Rhino by Ramsay Exhibition Print
Black Rhino Print 2019 | Where Did All the Animals Go? Exhibition
High quality A4 print beautifully reproduced from original colour Biro drawing. This print is being sold in support of Born Free Foundation
- Edition: Open edition
- Artist: Ramsay, Yr 5 Jarrow Cross Primary School
- Printed on 230gsm matte archival paper
- Size: 30 x 21cm
- Print signed and numbered by Jane Lee McCracken with dedication to artist
- Profits from each print sale go directly to Born Free
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This bold drawing of a black rhino exhibited in Where Did All the Animals Go? exhibition is accompanied by the following information:
Conservation Status: CRITICALLY ENDANGERED
Rhinoceros once roamed in vast numbers, treading a 50 million-year old evolutionary path. Since the 1600s rhino numbers have plummeted by 90%
Rhinoceros belong to the group known as the perissodactyls (odd-toed ungulates), which includes horses and tapirs. Characterised by their large size and often weighing more than a ton, rhinos have one or two horns, a thick skin made of collagen and a relatively small brain. Most rhino species lead largely solitary lives although home ranges sometimes overlap, with shared feeding grounds, water holes and wallows. Rhinos (especially Black Rhinos) can appear rather ill-tempered – particularly in areas where they are hunted – and their eyesight is poor, which might explain why they sometimes charge without apparent reason. They have an extended "vocabulary" of growls, grunts, squeaks, snorts and bellows. Wild rhinos have a 30 - 50 year life span.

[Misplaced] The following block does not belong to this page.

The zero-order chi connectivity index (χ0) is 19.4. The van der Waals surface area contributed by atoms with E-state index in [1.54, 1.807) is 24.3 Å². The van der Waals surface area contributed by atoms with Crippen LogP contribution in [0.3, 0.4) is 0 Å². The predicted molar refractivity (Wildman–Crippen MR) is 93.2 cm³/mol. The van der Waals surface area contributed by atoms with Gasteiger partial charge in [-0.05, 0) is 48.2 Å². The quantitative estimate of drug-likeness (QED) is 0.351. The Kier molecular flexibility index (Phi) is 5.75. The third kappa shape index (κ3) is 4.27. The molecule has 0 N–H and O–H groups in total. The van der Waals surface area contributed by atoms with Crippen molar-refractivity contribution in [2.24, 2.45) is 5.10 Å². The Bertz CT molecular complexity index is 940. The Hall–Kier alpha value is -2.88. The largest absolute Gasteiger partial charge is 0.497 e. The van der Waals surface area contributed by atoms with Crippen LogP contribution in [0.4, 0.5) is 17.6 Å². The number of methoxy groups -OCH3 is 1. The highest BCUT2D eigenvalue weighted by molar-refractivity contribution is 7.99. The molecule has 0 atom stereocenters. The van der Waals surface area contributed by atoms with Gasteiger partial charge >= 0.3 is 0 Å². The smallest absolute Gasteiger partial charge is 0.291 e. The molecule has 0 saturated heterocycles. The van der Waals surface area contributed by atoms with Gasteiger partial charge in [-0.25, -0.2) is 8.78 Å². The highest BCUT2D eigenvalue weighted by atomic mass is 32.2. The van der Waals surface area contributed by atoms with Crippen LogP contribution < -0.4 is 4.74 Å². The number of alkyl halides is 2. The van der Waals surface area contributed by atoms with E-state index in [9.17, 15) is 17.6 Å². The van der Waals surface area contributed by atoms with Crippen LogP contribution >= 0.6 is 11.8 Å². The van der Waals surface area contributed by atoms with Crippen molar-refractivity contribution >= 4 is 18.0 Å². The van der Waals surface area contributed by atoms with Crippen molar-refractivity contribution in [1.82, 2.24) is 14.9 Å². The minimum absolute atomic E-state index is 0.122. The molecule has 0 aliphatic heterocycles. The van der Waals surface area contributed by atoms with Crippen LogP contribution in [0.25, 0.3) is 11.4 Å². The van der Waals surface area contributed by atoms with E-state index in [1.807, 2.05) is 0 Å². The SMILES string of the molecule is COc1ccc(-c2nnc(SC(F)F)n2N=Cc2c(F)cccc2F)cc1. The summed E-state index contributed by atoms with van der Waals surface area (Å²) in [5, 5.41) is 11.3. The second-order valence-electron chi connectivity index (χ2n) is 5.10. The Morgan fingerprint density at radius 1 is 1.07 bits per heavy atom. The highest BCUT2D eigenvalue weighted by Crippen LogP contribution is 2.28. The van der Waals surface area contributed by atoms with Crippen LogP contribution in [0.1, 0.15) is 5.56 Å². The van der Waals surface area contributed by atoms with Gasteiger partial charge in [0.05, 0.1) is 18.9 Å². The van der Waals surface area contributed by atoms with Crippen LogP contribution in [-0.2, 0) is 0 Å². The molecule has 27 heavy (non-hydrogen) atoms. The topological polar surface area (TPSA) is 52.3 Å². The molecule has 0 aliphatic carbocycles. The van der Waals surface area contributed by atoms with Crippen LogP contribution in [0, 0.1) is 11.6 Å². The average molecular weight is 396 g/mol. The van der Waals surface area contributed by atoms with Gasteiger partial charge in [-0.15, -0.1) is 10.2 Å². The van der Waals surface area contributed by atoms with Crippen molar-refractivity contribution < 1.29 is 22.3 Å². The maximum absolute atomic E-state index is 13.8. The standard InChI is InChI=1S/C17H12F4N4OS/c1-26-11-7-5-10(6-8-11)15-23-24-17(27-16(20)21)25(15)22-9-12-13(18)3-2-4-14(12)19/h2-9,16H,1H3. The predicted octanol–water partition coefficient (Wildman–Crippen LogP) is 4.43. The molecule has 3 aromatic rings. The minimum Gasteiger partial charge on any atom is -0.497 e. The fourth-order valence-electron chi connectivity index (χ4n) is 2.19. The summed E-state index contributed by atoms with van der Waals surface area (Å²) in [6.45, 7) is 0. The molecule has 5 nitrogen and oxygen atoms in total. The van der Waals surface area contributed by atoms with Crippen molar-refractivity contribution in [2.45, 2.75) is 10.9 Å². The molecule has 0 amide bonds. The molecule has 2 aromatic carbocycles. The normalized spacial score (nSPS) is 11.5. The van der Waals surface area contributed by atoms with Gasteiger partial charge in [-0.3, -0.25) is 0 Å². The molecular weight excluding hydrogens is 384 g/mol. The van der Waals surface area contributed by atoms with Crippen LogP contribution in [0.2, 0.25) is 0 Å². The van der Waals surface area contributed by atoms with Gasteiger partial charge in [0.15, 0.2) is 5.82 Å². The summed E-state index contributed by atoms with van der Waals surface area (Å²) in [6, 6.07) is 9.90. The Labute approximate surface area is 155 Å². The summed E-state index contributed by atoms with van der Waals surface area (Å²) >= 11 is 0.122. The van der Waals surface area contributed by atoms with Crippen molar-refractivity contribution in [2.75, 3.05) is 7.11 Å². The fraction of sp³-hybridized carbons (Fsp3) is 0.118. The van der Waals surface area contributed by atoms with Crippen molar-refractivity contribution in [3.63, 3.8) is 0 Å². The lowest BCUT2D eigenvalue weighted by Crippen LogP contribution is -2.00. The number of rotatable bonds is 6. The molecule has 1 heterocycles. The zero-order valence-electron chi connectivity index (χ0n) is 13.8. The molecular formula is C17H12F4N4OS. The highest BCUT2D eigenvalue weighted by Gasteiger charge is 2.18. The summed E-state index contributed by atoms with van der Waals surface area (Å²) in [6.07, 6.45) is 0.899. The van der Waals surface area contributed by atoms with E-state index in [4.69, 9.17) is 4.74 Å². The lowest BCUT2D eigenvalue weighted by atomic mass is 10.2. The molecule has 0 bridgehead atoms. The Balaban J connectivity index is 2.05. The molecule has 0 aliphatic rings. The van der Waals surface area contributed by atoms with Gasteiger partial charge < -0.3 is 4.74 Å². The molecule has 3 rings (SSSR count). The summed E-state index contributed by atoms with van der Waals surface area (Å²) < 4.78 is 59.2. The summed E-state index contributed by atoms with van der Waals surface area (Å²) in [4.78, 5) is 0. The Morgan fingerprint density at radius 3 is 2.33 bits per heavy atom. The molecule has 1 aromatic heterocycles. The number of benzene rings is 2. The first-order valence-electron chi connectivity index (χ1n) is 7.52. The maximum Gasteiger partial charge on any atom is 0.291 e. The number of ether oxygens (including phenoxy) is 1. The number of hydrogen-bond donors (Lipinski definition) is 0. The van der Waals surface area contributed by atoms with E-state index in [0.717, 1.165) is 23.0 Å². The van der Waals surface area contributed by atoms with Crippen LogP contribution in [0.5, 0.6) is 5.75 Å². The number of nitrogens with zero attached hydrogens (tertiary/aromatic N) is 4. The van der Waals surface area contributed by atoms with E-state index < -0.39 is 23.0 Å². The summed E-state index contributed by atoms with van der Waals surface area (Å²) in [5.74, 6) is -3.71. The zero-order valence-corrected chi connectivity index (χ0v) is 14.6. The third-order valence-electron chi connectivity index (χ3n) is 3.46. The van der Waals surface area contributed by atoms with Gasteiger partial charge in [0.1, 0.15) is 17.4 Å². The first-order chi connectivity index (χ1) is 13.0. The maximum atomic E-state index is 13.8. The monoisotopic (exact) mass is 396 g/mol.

Illegal hunting for sport and poaching for their horns for use in traditional Chinese medicine mean that rhino numbers have fallen dramatically. Rhino habitats are encroached on by human population growth and associated agricultural development and domestic livestock – they are sensitive breeders and when land is severely fragmented populations become smaller and more isolated which limits breeding. Information credit: Born Free Foundation
EXHIBITION & CONFERENCE
'Where Did All the Animals Go?' An Exhibition of North East School Children’s Biro Drawings Working with Artist, Jane Lee McCracken featuring Biro drawings of some of the world’s most endangered species, at Thought Foundation Art Gallery 20 June - 22 July 2019. Jane worked with over 400 children visiting five schools across the region to deliver Biro drawing workshops. Both exhibition and the Endangered Species Conference, also organised by Jane, are supported by international wildlife charity Born Free, with President and Co-Founder Will Travers, OBE headlining the conference. Included in the exhibition is a selection of Jane’s Biro drawings, which explore loss to the environment, generated by human destruction.
Both exhibition and conference call for wider awareness and compassion for wildlife affected by human destruction, and the subsequent impact of wildlife depletion on humanity if we don’t act now. These events, which also include workshops and film screenings during the exhibition, reveal the facts as to why and how species are threatened and provide access to vital knowledge as well as concise, key actions each one of us can take, so we can make positive changes for wildlife, both locally and globally.
More information about this project here: